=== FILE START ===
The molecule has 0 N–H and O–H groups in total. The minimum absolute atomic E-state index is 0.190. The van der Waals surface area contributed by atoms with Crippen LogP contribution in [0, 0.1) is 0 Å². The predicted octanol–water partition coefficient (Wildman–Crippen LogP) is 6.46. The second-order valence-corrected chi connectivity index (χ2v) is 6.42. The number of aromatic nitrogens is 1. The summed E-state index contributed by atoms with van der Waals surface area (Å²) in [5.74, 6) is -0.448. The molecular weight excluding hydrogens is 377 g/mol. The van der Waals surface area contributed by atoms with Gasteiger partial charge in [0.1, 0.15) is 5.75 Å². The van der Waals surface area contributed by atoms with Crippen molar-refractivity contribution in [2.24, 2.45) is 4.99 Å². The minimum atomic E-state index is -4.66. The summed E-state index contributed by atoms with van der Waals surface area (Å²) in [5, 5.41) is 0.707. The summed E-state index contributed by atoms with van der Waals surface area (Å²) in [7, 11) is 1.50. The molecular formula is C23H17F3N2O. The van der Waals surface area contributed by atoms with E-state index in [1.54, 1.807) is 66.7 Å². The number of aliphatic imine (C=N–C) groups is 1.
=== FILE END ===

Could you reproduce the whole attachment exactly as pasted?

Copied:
The molecule has 0 N–H and O–H groups in total. The minimum absolute atomic E-state index is 0.190. The van der Waals surface area contributed by atoms with Crippen LogP contribution in [0, 0.1) is 0 Å². The predicted octanol–water partition coefficient (Wildman–Crippen LogP) is 6.46. The second-order valence-corrected chi connectivity index (χ2v) is 6.42. The number of aromatic nitrogens is 1. The summed E-state index contributed by atoms with van der Waals surface area (Å²) in [5.74, 6) is -0.448. The molecular weight excluding hydrogens is 377 g/mol. The van der Waals surface area contributed by atoms with Gasteiger partial charge in [0.1, 0.15) is 5.75 Å². The van der Waals surface area contributed by atoms with Crippen molar-refractivity contribution in [2.24, 2.45) is 4.99 Å². The minimum atomic E-state index is -4.66. The summed E-state index contributed by atoms with van der Waals surface area (Å²) in [5, 5.41) is 0.707. The summed E-state index contributed by atoms with van der Waals surface area (Å²) in [7, 11) is 1.50. The molecular formula is C23H17F3N2O. The van der Waals surface area contributed by atoms with E-state index in [1.54, 1.807) is 66.7 Å². The number of aliphatic imine (C=N–C) groups is 1.